In this guide, we explore the top ethanol-producing countries and what ethanol is used for. You’ll also learn about ethanol’s value as a commodity, and how it’s produced and blended.
Read on to understand some of the main price drivers of ethanol along with expert opinions on the future outlook for the energy commodity.
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Main Uses Of Ethanol
Ethanol is almost exclusively blended with gasoline and used as a fuel. There are no other significant commercial uses for the product.
In the United States, most ethanol is refined into two types of fuel:
|E10 and E15||The amount of ethanol blended into gasoline varies by region in the United States, but generally doesn’t exceed 10%. Gasoline with 10% ethanol content is referred to as E10, while gasoline with 15% content is referred to as E15. All vehicles can use E10, while only light-weight vehicles produced after 2001 can use E15.|
|E85||E85 is a blend of gasoline that contains between 51 and 83% ethanol. E85 is referred to as an alternative fuel and is mostly sold in the Midwestern region of the United States.|
Why is Ethanol Valuable?
Ethanol is a clear, colorless alcohol produced mostly from grains or sugar. Since it is made from biomass (*organic material derived from plants and animals), it is considered a renewable energy.
Ethanol is often blended with gasoline or diesel fuels to produce a cleaner-burning fuel for automobiles.
If you are already familiar with ethanol as a commodity, you can head straight to our ethanol trading guide with a list of regulated brokers.
The history of ethanol as a fuel source dates back almost 200 years. In 1826, inventor Samuel Morey first used ethanol to power an engine, and in the 1850s, ethanol competed with kerosene as a lighting fuel.
However, liquor taxes enacted during the US Civil War made ethanol no longer economically viable as a fuel.
Ethanol Prohibition And Taxing
In 1906, the repeal of the liquor tax briefly revived interest in ethanol. In 1908, Henry Ford engineered the Model T, an early automobile, to run on a blend of gasoline and alcohol.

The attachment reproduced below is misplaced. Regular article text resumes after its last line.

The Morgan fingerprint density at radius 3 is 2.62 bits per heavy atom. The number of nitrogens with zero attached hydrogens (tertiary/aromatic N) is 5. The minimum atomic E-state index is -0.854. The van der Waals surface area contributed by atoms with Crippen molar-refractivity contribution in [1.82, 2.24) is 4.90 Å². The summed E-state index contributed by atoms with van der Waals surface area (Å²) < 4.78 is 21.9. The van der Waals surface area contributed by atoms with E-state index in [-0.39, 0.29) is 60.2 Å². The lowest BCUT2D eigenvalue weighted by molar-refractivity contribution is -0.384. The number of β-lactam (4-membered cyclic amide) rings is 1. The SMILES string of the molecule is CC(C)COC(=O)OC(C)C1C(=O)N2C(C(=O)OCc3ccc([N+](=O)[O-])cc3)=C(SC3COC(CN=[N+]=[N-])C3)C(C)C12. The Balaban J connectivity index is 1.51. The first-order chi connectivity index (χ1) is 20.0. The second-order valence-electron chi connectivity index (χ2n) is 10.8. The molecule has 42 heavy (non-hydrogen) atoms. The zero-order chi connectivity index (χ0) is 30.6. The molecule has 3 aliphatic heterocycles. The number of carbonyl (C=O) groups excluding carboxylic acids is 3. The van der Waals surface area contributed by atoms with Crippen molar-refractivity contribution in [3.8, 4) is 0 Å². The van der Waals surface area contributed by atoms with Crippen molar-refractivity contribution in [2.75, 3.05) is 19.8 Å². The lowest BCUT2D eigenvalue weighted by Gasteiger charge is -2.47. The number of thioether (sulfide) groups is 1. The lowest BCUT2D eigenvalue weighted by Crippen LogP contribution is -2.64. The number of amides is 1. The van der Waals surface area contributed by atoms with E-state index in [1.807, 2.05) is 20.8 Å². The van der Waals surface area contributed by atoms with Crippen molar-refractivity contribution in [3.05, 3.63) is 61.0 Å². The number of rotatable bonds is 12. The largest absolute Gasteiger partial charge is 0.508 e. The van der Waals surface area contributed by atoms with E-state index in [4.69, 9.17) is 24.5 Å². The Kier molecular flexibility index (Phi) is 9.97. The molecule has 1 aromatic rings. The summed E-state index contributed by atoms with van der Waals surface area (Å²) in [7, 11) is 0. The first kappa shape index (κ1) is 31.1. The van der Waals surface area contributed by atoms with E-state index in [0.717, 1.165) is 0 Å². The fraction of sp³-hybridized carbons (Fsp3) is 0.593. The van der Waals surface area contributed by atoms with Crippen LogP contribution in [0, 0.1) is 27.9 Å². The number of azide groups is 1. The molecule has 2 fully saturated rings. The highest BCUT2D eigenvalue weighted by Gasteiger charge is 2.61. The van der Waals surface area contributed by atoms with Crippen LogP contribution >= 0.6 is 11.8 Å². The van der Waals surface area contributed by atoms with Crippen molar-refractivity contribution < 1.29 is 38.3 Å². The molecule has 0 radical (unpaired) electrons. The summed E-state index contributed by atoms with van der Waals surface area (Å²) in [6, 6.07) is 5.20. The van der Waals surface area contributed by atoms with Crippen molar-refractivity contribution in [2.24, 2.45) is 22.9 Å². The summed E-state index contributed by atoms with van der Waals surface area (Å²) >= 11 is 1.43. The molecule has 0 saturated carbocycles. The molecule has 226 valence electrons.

However, the passage of Prohibition in 1919 banned the sale of alcohol and effectively ended the ethanol market.
The ending of Prohibition in 1933 produced renewed interest in ethanol. The scarcity of oil during World War II caused a temporary rise in demand.
However, the evolution of ethanol into a significant global commodity really didn’t begin until the 1970s.
Rising oil prices, embargoes, and increasing dependence on foreign oil revived interest in ethanol in the United States. Since then, tax incentives and environmental regulations have steered oil companies toward creating cleaner-burning fuels.
Restrictions On Ethanol Use
In 2005, the US Congress passed the Renewable Fuel Standard (RFS).
The RFS law mandated fuel producers to use a minimum amount of renewable fuels including ethanol.
In 2007, The Energy Independence and Security Act (EISA) raised the target of renewable fuel usage to 36 billion gallons by 2022. In 2016, fuel producers added about 14 billion gallons of ethanol to gasoline in the United States.
Today global ethanol production tops 25 billion gallons. However, the commodity is the subject of considerable controversy.
While proponents say it produces cleaner fuel and reduces dependence on fossil fuels, critics argue that ethanol produces its own pollution problems and does little more than subsidizing the corn industry in the United States and the sugar industry in Brazil.
How Is Ethanol Produced?
Ethanol production begins with choosing a feedstock to make the fuel.
Typically producers use the sugars in grains such as corn, sorghum and barley in the distillation process. However, other plants can also be used:
Production of these feedstocks into ethanol takes place mostly through fermentation:
How Does Ethanol Fermentation Work?
The most common method of ethanol production uses yeast to convert the feedstocks into sugar.